Stuxnet researchers cautious about Iran's admission of centrifuge issues

Symantec researchers want confirmation that uranium enrichment centrifuges were hit by worm, but proof may be impossible

Although Iran on Monday apparently confirmed that the Stuxnet worm disrupted the country's uranium enrichment efforts, one of the researchers who has dug deepest into the malware wasn't ready to call it a done deal.

[ Related: ran nuclear scientist killed; Ahmadinejad claims Stuxnet sabotage ]

"If that information is accurate, then, yes, it's very interesting," said Liam O Murchu, manager of operations on Symantec's security response team, in an interview Monday.

If it did affect the centrifuges, O Murchu continued, again stressing the word "if," then it would verify that Symantec's latest analysis of Stuxnet was on the mark. "But we'd like to get firm confirmation that Stuxnet was definitely used to disrupt centrifuges," he said.

Monday's announcement by Iran's President Mahmoud Ahmadinejad notwithstanding, that proof may never come.

Iran's story on Stuxnet has changed in the last several months, and it's possible Ahmadinejad's admission was a smokescreen for more prosaic problems.

O Murchu acknowledged that Stuxnet's target may never be known with certainty, even though the circumstantial evidence points toward Iran and its nuclear program.

"Stuxnet didn't give us direct proof that [it] targeted centrifuges," O Murchu said. "It only pointed toward that as one of the applications that it could have targeted."

Not that he doesn't have strong suspicions.

"Stuxnet targeted PLCs," O Murchu said, referring to the "programmable logic controllers" that the worm modified. "It targeted drive converters at the frequencies used for [uranium] enrichment. There really aren't a lot of options left other than uranium enrichment."

O Murchu, Eric Chien and Nicolas Falliere, all of Symantec, have spent months analyzing Stuxnet, a worm that others have called "groundbreaking" in its complexity and deviousness. Two weeks ago, the three said clues in the worm's code indicated that Stuxnet targeted industrial systems that control high speed electrical motors , like those used to spin gas centrifuges, one of the ways uranium can be enriched into bomb-grade material.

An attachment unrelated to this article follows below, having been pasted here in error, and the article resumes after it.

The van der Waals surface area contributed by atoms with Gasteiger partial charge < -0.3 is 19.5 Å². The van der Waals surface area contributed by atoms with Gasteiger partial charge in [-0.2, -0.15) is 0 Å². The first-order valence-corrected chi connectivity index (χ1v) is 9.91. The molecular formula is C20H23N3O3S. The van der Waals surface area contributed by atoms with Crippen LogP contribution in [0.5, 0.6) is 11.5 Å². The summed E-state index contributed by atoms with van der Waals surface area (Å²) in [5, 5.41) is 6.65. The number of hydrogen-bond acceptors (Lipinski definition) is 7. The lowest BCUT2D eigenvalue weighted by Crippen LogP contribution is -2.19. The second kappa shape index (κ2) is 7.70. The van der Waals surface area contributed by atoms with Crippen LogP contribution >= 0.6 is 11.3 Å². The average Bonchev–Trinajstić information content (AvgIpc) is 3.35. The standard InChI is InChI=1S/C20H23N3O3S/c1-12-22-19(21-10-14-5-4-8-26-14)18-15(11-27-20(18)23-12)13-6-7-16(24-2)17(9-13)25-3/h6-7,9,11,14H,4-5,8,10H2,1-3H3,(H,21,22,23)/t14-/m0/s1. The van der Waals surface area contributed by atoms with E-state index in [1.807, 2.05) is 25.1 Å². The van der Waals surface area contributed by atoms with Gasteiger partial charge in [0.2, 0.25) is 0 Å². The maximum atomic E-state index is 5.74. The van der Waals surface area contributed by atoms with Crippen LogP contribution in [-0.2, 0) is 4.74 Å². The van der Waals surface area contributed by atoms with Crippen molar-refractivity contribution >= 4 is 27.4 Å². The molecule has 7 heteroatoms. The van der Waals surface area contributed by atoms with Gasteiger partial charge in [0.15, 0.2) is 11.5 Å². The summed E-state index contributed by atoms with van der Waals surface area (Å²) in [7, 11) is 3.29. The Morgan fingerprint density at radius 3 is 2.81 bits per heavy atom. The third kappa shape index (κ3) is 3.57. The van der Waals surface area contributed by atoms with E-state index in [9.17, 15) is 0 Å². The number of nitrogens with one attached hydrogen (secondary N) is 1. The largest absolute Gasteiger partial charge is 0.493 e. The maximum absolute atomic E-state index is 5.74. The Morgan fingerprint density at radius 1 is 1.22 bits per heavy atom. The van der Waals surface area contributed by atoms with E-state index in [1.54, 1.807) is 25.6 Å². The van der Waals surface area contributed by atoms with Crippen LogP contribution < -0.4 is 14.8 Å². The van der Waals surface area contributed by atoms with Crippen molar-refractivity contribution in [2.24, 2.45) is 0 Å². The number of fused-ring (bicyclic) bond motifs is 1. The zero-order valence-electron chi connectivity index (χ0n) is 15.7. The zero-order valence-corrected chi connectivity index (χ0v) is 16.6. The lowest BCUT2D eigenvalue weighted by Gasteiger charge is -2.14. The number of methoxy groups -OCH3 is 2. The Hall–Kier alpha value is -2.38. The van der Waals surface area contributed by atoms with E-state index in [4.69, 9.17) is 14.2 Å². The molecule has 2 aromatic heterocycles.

According to O Murchu, Chien and Falliere, Stuxnet looked specifically for devices called "frequency converter drives." Such drives take electrical current from a power grid, then change the output to a much higher frequency, typically 600 Hz or higher.

When the worm found converter drives operating between 807 Hz and 1210 Hz, Stuxnet reset the frequency to 1410 Hz, then after 27 days, dropped the frequency to just 2 Hz and later bumped it up to 1064 Hz. It then repeated the process.

After Symantec released its latest findings, experts noted that the 807-1210 Hz range was consistent with drive converters used to power gas centrifuges, and that the changes Stuxnet ordered could hamper enrichment efforts or cause the high-speed rotors inside the centrifuges to fly apart.

Symantec's analysis gained credence last week when the International Atomic Energy Agency (IAEA), the United Nations' nuclear watchdog, reported that earlier this month Iran had stopped feeding uranium hexafluoride gas to its centrifuges for about a week. Speculation quickly focused on problems created by Stuxnet as the reason for the shutdown.

But the same day that the IAEA report made news, Ali Akbar Salehi, the head of Iran's nuclear agency, denied Stuxnet had affected the country's atomic program . According to the Associated Press, which quoted the official IRNA news agency, Salehi said Iran's "enemies failed to achieve their goals" with the worm.

"We discovered the virus exactly at the same spot it wanted to penetrate because of our vigilance and prevented the virus from harming [equipment]," Salehi told the IRNA.

Since September, Iranian officials have acknowledged that Stuxnet had spread through Iran and infected tens of thousands of PCs, including several personal computers owned by employees at the Bushehr nuclear power plant.

But until Monday, Iran had repeatedly denied that malware had managed to infiltrate its nuclear program and caused any damage or disruption. Two months ago, for instance, the deputy head of Salehi's agency claimed Stuxnet had not penetrated Iran's nuclear facilities.

Gregg Keizer covers Microsoft, security issues, Apple, Web browsers and general technology breaking news for Computerworld. Follow Gregg on Twitter at @gkeizer or subscribe to Gregg's RSS feed . His e-mail address is .

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Copyright © 2010 IDG Communications, Inc.

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